Ted Kaufman - United States Senator for Delaware

Celebrating the 2010 Service to America Medal Winners

September 16, 2010

Mr. President, I rise once again to honor our nation’s great federal employees and, in particular, to celebrate this year’s Service to America Medal winners. 

Last night, winners for eight awards were announced by the Partnership for Public Service, a leading nonprofit, nonpartisan organization.  One year ago, when I rose from this desk to pay tribute to the 2009 winners, I spoke about the values federal employees embody:  citizenship, hard work, a willingness to take risks, perseverance, intellect, and humility.  All nine of this year’s awardees exemplify these qualities.

One important value all of this year’s winners share is concern for others.  Whether rescuing Haitian orphans from a deadly earthquake, fighting against trafficking of minors, or helping Native Americans gain access to Social Security benefits, this year’s medalists have dedicated their careers and their talents to helping others. 

They do it for less pay – yes, less pay – and often longer hours than jobs they could have taken in the private sector.  If they receive a large compensation, it is in the form of satisfaction that their lives are serving a meaningful purpose in service to their nation. 

This year’s Federal Employee of the Year Medal was awarded to a Citizenship and Immigration Services officer who helped expedite the adoption of more than 1,100 orphans in the wake of Haiti’s devastating earthquake in January.  Pius Bannis was the only American immigration official in the country working on adoption in the first weeks following the quake.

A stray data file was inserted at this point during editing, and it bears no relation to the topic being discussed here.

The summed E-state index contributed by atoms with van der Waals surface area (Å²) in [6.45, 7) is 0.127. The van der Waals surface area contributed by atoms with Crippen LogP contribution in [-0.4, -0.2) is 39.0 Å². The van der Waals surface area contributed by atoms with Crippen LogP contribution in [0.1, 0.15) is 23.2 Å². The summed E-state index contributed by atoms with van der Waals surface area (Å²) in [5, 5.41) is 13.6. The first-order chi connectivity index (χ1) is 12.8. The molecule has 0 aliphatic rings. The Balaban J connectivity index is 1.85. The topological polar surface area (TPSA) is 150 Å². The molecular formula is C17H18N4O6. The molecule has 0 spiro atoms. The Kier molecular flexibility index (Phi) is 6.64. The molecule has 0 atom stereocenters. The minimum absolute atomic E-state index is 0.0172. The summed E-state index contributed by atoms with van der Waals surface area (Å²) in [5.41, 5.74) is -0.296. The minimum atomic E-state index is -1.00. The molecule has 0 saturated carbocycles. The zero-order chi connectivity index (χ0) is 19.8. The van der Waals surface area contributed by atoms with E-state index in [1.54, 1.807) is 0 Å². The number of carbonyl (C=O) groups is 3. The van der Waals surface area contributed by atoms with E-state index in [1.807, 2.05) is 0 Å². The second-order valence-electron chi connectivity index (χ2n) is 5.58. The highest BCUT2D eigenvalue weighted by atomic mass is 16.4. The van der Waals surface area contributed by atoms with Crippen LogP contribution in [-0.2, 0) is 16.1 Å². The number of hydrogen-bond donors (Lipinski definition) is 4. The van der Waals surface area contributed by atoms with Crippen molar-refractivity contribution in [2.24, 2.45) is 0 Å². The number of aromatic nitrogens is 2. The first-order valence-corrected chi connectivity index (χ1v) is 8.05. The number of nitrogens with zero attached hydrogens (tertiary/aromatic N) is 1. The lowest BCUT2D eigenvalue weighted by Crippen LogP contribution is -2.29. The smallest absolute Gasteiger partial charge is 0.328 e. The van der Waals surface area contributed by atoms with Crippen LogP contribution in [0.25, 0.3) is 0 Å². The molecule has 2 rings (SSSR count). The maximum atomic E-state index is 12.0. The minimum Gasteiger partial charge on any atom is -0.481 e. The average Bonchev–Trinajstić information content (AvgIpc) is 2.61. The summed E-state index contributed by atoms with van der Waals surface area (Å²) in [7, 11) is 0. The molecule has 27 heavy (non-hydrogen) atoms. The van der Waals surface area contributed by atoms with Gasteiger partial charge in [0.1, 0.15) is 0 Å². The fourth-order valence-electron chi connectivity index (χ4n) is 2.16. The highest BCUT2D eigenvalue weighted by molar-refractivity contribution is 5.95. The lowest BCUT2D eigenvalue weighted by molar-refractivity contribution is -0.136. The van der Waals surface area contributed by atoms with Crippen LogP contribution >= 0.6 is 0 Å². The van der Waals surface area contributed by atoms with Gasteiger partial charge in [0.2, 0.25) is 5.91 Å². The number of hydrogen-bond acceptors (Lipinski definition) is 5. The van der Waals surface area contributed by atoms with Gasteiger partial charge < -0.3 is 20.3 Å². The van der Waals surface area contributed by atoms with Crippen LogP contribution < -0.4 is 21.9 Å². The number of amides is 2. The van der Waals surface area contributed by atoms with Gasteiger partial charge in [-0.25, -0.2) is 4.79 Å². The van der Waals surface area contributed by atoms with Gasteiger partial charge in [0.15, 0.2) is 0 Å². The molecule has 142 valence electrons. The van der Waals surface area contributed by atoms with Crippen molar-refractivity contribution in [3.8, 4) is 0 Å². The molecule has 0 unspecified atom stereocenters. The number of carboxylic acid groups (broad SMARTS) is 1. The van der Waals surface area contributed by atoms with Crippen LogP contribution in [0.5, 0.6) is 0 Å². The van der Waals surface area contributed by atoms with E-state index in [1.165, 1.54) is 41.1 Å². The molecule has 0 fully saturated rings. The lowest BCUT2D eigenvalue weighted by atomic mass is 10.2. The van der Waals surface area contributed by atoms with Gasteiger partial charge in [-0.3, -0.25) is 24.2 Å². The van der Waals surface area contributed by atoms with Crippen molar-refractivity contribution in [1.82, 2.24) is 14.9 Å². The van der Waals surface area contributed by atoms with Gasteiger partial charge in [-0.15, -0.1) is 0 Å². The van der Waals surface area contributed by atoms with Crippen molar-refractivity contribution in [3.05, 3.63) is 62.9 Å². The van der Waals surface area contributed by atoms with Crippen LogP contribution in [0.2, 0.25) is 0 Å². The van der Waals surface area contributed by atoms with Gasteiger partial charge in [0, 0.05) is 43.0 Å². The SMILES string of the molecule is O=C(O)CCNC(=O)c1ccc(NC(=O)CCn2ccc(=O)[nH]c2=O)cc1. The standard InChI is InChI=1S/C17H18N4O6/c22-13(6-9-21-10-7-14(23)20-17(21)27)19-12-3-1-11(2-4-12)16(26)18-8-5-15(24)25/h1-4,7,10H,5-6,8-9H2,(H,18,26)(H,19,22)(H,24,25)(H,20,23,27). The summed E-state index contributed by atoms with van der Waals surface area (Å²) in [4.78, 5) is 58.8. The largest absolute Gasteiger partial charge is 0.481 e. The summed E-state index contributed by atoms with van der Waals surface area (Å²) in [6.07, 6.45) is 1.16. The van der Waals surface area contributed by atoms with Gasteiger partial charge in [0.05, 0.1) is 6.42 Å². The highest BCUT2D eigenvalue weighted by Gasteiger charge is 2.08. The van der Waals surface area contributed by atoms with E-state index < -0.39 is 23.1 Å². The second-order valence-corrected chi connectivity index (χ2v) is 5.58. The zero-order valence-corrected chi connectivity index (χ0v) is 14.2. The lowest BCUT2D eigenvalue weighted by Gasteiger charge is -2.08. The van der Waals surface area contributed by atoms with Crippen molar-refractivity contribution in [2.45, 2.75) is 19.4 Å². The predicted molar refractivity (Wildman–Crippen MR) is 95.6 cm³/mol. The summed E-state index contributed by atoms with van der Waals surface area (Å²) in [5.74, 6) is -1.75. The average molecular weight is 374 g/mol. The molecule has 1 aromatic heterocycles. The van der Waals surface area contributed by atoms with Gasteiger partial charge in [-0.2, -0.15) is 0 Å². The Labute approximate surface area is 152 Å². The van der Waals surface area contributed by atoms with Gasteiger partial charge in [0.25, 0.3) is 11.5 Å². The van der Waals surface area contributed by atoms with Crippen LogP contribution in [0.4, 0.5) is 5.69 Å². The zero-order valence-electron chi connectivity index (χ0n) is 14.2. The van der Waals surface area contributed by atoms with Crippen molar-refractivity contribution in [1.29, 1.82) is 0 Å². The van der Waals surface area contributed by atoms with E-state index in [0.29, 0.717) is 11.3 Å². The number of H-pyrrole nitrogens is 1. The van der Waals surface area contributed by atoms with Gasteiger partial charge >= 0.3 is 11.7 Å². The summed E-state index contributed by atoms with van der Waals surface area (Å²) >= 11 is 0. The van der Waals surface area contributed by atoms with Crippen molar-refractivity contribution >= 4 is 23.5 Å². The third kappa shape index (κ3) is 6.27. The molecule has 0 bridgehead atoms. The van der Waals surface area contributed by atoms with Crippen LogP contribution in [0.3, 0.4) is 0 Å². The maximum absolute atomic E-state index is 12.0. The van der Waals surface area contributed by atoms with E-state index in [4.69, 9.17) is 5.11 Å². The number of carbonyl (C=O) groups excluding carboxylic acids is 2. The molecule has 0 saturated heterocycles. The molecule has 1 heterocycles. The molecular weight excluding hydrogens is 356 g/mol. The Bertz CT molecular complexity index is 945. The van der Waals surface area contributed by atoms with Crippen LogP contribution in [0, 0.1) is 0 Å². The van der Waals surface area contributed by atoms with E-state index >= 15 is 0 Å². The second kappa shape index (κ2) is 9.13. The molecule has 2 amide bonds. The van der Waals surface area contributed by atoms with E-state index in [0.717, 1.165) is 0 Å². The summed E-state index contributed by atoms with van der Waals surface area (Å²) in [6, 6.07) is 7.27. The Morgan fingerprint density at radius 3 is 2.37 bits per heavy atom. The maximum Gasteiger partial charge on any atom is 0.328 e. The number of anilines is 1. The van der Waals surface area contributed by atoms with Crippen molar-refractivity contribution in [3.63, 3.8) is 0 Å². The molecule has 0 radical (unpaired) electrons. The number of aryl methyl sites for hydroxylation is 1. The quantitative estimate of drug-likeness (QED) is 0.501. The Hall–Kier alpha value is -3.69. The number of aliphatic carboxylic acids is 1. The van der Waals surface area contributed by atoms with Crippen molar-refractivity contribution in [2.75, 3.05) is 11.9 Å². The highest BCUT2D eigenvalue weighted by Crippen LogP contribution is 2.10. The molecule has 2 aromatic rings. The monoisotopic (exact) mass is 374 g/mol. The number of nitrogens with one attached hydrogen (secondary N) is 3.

He got right to work, organizing a temporary day-care in our embassy and ensuring the provision of emergency supplies to Haitian orphanages, including diapers, food, water, and clean clothes.  Pius, in the midst of this Herculean effort, also had to cope with the loss of embassy staff and their family members.  A naturalized immigrant to the United States himself, he knows firsthand the complexities of the immigration process, which makes him an outstanding CIS officer. 

A resource conservation expert at the Environmental Protection Agency, Saskia van Gendt won this year’s Call to Service Medal for her work on fostering green building technologies.  Millions of tons of materials used in construction are disposed of each year in landfills – a third of our nation’s total solid waste.  At the EPA, Saskia has created an innovative program to help spur a green revolution in construction materials.  In 2007, she developed the Lifecycle Building Challenge.  This annual competition engages architects, students, and builders to develop new designs that reduce the impact of buildings on the environment.  Since 2008, Saskia has been working with the StopWaste grant program to encourage businesses to adopt environmentally-friendly equipment.  The Call to Service Medal that she won recognizes those who have achieved early in their federal careers.  Saskia is just twenty-eight years old.